The existence of a stone in the blad der causes various symptoms in the blad der itself, and others in neighbouring parts. The former are, frequent incli nation to void the urine, which some times stops suddenly from the stone me chanically obstructing its passage; pain in making water, and particularly after the discharge, from the bladder contract ing on the foreign body ; mucus, and sometimes blood in the urine, and pain on exercise. The latter are an uneasiness and itching at the end of the penis, lead ing the person to draw and elongate the prepuce; sense of weight in the perineum; tenesmus; numbness of the thighs, &c. These symptoms come on in fits. In order to ascertain the fact, a solid steel instru ment, shaped like a catheter, and called a sound, is introduced into the bladder, where its point, meeting the stone, gives decided information to the surgeon. It must be moved in various directions after its introduction, as it may not immediate ly or easily come in contact with the stone. The operation should never be performed unless the stone can be plainly felt before the operation : the rectum should be pre viously emptied, but it is more advanta geous for the bladder to be full. The patient is to be placed with his pelvis at the edge of a table, and the staff intro duced into the bladder. The thighs and legs are then bent, so as to enable him to grasp the soles of the feet with his hands, and the limbs are retained in this position by broad garters, doubled and placed by means of a noose round the wrists, earn ed over the back of the hand, and inside of the foot ; then brought up again, and continued round the wrist and ankle, and firmly tied. The staff is shaped like a sound or catheter, and has a groove for conducting a cutting instrument into the bladder. An assistant standing on the patient's right side holds the handle of the staff with one hand, making its con vexity project in the perineum, and draws aside the scrotum with the other. An in cision should be made through the integu ments, commencing on the left side of the raphe of the perineum, just opposite to the membranous part of the urethra, and continued obliquely downwards and outwards for about three inches between the anus and ischium. The transversalis perinei should then be cut through, and the membranous part of the urethra free ly opened, so as to expose the groove of the staff. The beak of the gorget is now introduced into the groove, and the ope rator takes the handle of the staff into his left hand, holding the gorget in his right.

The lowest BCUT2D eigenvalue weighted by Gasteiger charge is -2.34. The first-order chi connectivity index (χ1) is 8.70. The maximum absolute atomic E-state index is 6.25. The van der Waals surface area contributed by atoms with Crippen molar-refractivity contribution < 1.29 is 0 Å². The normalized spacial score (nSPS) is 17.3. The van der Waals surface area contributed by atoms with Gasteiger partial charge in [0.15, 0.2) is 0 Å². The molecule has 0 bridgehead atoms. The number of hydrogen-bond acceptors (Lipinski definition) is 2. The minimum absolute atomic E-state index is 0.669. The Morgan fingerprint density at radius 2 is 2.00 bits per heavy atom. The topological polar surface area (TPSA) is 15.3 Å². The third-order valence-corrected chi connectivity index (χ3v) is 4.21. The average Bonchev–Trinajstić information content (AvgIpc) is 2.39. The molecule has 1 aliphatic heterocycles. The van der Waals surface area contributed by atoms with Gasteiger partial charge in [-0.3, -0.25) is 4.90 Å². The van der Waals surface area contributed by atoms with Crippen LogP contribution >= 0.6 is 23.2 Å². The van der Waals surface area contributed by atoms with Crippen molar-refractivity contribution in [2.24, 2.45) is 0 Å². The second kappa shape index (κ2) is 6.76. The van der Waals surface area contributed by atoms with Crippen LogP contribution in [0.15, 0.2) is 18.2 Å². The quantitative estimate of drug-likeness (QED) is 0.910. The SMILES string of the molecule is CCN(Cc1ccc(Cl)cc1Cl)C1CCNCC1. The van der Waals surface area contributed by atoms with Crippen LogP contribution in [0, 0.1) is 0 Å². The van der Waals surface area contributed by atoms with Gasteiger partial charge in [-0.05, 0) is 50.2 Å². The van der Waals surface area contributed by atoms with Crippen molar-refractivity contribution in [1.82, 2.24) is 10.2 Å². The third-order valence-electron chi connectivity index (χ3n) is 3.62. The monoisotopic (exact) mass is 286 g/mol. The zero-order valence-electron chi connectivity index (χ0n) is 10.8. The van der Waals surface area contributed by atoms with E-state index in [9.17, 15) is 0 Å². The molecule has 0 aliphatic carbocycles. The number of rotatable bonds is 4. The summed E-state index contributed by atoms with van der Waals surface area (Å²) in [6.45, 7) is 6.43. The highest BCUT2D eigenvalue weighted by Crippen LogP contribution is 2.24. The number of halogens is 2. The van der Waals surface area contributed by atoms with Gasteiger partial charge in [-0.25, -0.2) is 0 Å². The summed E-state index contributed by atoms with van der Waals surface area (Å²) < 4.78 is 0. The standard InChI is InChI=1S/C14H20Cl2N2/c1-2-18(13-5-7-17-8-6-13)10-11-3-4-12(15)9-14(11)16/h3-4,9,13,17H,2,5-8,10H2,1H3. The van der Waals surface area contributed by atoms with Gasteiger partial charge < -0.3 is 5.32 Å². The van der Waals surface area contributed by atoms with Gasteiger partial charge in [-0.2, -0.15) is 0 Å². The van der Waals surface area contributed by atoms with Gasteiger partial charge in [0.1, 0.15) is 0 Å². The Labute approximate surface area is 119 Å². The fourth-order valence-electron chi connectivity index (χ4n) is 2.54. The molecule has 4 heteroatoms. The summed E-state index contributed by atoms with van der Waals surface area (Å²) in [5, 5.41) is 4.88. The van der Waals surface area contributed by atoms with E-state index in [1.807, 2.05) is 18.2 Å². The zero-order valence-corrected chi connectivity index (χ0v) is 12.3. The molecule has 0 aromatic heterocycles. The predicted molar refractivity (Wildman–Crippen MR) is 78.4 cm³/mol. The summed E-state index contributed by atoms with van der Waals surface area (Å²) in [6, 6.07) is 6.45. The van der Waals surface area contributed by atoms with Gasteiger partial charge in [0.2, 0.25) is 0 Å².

He then thrusts the gorget into the blad der, keeping its beak in close contact with the groove of the staff, and bringing the handle of the latter instrument downwards and forwards, in order to raise its point, and make its direction coincide with the axis of the bladder. The cutting edge of the gorge, by this mode of introduc tion, divides the prostate gland and neck of the bladder. This instrument is used of various figures by different surgeons. The best perhaps is that in which the cut ting edge of the instrument extends hori zontally from its beak, from which it may be carried to the length of three quarters ofan inch. A good anatomist may perform the operation with a scalpel, which instru ment will enable him to divide the parts with more exactness. The escape of the urine shows that the bladder is opened. The staff should now be withdrawn, and a proper pair of forceps passed along the concave surface of the gorget into the bladder, for the purpose of seizing and extracting the stone. This instrument is first employed as a probe to ascertain the position of the stone, which being accom plished, the blades are to be expanded, and moved in such a direction as to grasp it ; and the instrument, very firmly held, may then be slowly withdrawn, being moved from side to side in order to bring the foreign body through the wound. if the stone be very large, it may be expe dient to dilate the wound with a curved knife, or to break the stone in the blad der, by means of forceps constructed for that purpose. In the latter case, and in instances where the stone is broken in the operation of extracting it, the bladder should be washed out with lukewarm wa ter, to remove any small fragments. Careful examination with the finger is ne cessary, to ascertain that nothing is left behind. A compress of lint, pledget, and T bandage may be put on, hut they are of little service, as the urine escapes through the wound. Since peritoneal in flammation is the occurrence most to be feared after lithotomy, great attention to the state of the abdomen is required, and on the least indication of such a conse quence, venesection, leeches, warm bath, warm fomentations, blisters, emollient elysters, and purgatives, should be resort ed to, according to the symptoms.